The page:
rnica is a flowering perennial plant that mainly grows in Siberia and Europe, but may also be found in

some parts of North America. It belongs to the Compositae family, so it's closely re- lated to the common daisy and sunflower. The arnica plant usually thrives in places that are 3,000 feet above sea level, and reaches a height of 1 to 2 feet. It has round and hairy stems, bright green leaves and yellow-orange blossoms that look similar to daisies. Dried or fresh arnica flowers and roots

have been used for various medicinal ap- plications since the 1500s. Swiss mountain guides even chew its leaves to prevent fa- tigue while climbing. When dried, its leaves were also smoked for their thera- peutic effects, hence why they're called mountain tobacco. The primary active ingredient that

gives arnica its powerful medicinal proper- ties is sesquiterpene lactone — a chemical compound that's known for its anti-inflam- matory and analgesic effects. It's also rich

in thymol, flavonoids, inulin, carotenoids and tannins. It's important to keep in mind, though, that using pure arnica is generally discour- aged by health professionals and is also considered unsafe by the U.S. Food and Drug Administration (FDA) since it can be toxic in its pure form and may cause severe health complications. I advise you to use only heavily diluted forms of arnica for homeopathic remedy to enjoy its benefits without putting your health at risk.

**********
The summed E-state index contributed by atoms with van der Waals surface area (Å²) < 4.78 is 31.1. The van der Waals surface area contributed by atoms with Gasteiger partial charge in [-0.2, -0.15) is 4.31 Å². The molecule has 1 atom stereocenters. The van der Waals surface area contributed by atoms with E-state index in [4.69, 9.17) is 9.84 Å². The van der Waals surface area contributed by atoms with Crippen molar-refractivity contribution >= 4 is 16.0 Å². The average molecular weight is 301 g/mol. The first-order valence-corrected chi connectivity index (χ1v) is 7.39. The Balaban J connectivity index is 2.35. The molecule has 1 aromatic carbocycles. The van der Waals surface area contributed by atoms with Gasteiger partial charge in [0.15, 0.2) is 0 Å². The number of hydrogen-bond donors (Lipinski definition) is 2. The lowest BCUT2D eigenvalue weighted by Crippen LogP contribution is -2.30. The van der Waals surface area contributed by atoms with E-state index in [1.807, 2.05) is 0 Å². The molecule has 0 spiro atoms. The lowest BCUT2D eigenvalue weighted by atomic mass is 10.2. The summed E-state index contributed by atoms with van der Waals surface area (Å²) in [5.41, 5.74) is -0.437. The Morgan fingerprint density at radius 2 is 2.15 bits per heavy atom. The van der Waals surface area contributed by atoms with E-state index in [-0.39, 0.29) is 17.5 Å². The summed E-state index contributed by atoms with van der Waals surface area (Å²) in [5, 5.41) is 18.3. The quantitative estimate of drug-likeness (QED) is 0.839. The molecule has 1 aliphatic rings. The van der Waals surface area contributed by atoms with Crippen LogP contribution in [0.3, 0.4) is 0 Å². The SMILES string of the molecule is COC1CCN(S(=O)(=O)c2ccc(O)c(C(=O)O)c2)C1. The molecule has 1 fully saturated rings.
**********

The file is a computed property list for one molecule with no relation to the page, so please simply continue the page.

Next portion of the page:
Different Types of Arnica That You May Use

Arnica supplement is available in

tablet and pill forms, which contain very little amounts of arnica extract. It typically doesn't cause any side effects since it's highly diluted. However, you should still consult your doctor before taking this oral supplement to ensure that you don't go past the recommended dosage. Arnica herbal teas are also available, but before you drink one, make sure that

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its arnica content is within the safe range first. It's also not recommended to brew your own tea from fresh arnica, especially if you don't know how to dilute it. This herb comes in topical solutions as well. Some types of arnica that you can use for external application are:

• Arnica oil • Arnica gel • Arnica cream

Be sure not to apply arnica directly on

open wounds or broken skin to prevent irritation. I suggest that you do a skin patch test first to see if you'll have any adverse reaction to the topical form of this herb.

Common Uses of Arnica: Relieves Bruises, Swelling, Pain and More Different parts of the arnica plant have been used for centuries in medicinal preparations. This powerful herb is said to be helpful for the following applications:

• Easing muscle pain — Arnica is known as a natural pain reliever. In fact, it's one of my recommended holistic remedies for relieving body aches caused by trauma, surgery or inflammation. It's a safer alternative to over-the-counter non- steroidal anti-inflammatory drugs (NSAIDs) and other pain medicines.

• Reducing swelling — Arnica is best known for its capability to help lessen swelling, especially those that are caused by sprain, fractures or insect bites.

•Promoting healing of bruises and wounds — Arnica helps speed up the healing process of bruises and wounds

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